"You're walking through a minefield every single day to avoid possible conflicts of interest."
Thomas V. Mike Miller, the Senate president who made that comment about legislators, understated the dilemma in the case of Sen. Larry Young of Baltimore. By appointing Mr. Young chairman of a health-care subcommittee, Mr. Miller guaranteed that Mr. Young would be a walking conflict of interest every time he casts a vote, makes a decision or opens his mouth about health care.
Yes, Mr. Miller is correct that in a part-time legislature, elected officials inevitably run into situations where their private lives overlap with issues they confront in the General Assembly. But Mr. Miller placed Mr. Young in a post where the overlap and conflict are ever-present.
The problem is that Mr. Young works as a top aide to Willie Runyon, who owns one of the state's biggest private ambulance companies. Mr. Young's job is to drum up business from firms that also appear before his subcommittee either to support or oppose health-care legislation. No wonder a number of these firms have hired Mr. Runyon's company to provide ambulance service.
Mr. Young's legislative position is enriching his boss' business. And at the same time, Mr. Young has no qualms about holding "salute" fund-raisers where health-care companies feel pressured to make big campaign contributions to help Mr. Young get reelected (in a district where the incumbent faces little real opposition).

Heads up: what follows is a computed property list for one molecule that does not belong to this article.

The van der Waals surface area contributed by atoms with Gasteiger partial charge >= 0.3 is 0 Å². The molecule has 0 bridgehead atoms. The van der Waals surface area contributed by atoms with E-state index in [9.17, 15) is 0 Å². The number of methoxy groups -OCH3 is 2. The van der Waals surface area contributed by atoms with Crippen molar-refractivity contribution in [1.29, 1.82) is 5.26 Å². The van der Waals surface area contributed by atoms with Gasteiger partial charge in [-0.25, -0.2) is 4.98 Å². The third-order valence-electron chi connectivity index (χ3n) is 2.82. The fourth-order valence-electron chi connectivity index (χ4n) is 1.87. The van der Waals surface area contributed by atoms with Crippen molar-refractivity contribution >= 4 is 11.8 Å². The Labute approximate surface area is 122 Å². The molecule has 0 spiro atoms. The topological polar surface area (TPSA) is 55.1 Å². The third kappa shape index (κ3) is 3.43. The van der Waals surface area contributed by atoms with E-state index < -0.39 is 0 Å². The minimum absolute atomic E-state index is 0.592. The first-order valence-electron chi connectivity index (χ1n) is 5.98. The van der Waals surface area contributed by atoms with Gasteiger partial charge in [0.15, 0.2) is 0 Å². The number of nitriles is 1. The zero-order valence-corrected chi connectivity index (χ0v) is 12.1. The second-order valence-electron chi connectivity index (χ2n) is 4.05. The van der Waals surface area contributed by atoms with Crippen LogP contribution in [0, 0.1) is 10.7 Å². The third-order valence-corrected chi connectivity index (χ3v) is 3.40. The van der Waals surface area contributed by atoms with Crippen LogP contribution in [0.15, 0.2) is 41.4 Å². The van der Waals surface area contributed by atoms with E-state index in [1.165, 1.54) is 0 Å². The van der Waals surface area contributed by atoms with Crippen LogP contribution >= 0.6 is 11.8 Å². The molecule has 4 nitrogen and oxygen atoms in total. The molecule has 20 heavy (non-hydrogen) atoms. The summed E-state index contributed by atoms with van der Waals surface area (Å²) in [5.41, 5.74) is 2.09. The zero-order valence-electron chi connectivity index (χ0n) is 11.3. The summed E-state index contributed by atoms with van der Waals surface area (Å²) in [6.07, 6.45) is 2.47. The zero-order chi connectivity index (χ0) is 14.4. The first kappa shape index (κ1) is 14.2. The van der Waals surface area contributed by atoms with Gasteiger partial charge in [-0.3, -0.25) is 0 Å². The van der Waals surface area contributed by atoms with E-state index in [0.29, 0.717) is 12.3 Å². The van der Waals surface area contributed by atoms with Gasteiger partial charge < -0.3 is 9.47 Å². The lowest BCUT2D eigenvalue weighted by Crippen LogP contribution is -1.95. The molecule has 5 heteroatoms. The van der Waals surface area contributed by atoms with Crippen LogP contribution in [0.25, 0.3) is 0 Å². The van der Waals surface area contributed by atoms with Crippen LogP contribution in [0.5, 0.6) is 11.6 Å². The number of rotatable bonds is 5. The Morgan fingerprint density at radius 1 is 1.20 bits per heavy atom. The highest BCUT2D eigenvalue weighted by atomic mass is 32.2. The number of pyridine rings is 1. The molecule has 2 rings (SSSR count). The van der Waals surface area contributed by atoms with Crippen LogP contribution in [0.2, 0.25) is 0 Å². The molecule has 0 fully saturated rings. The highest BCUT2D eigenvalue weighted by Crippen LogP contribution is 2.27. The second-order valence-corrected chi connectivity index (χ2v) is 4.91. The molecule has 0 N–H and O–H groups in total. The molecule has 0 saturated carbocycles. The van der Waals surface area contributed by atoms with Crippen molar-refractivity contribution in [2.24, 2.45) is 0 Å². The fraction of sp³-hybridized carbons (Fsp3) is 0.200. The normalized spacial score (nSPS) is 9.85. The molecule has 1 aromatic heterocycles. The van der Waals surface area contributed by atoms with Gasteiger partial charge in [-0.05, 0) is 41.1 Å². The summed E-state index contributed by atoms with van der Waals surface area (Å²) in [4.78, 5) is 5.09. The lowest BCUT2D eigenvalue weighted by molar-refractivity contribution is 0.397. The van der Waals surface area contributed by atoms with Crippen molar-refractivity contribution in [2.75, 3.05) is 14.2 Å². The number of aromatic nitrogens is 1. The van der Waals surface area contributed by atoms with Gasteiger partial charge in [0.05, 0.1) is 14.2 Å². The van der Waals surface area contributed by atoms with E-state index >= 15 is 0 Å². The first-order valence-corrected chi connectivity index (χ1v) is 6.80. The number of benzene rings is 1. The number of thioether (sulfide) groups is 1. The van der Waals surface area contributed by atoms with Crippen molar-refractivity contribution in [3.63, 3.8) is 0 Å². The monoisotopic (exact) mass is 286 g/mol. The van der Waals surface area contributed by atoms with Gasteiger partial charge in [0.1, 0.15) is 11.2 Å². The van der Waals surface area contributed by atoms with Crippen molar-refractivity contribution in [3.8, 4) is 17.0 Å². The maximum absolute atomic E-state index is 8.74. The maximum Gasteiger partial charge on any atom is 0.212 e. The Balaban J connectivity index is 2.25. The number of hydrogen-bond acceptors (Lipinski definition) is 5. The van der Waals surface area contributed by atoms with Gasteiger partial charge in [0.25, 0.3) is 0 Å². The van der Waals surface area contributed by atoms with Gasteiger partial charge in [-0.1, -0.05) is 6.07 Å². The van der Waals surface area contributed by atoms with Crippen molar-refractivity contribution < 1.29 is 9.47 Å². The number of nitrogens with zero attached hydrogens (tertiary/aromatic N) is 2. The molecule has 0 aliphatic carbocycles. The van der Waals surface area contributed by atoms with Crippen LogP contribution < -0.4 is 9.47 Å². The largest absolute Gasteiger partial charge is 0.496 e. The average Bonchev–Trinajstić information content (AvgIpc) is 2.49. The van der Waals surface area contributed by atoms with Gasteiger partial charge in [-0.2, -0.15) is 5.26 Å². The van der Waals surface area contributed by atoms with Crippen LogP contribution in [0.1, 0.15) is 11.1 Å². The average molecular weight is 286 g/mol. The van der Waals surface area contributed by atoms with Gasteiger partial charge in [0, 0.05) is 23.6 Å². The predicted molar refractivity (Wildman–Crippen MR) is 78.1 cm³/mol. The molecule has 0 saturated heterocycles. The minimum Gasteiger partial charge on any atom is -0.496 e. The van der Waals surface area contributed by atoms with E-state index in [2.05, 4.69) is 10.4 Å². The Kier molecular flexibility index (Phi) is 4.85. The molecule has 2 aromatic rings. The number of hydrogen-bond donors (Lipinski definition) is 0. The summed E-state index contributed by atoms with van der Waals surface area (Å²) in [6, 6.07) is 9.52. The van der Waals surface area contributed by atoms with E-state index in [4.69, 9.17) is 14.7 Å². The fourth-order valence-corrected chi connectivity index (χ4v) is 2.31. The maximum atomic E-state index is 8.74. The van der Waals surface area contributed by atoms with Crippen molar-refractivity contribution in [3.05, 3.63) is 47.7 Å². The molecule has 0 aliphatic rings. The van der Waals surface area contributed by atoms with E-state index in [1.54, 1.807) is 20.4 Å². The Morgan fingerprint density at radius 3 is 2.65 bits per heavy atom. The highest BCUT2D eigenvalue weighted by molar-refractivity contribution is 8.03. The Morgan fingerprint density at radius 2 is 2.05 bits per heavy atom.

But there's more. Mr. Young owes $55,000 to three people in the nursing home business -- an industry that seeks Mr. Young's backing for bills that go through his subcommittee. Just last week, he and his subcommittee approved a bill that would mean $19 million more to nursing homes -- and $19 million less in the state's treasury.
These conflicts are glaringly obvious to everyone, apparently, except Mr. Young and Mr. Miller. It is a public embarrassment for the Maryland Senate. And yet it persists.
Given Mr. Young's job of soliciting business from health-care providers, he should never have been placed in a legislative position with power over health-care bills. In fact, the senator should have studiously avoided such blatant conflicts by requesting assignment to a different committee.
Mr. Young -- and Mr. Miller -- can't have it both ways. If Mr. Young wants to continue to work in the health-care industry, he should give up his subcommittee post and request reassignment. And Mr. Miller should admit that he made a mistake in placing Mr. Young in such a conflicted position by taking corrective action. The integrity of the Maryland Senate is at stake.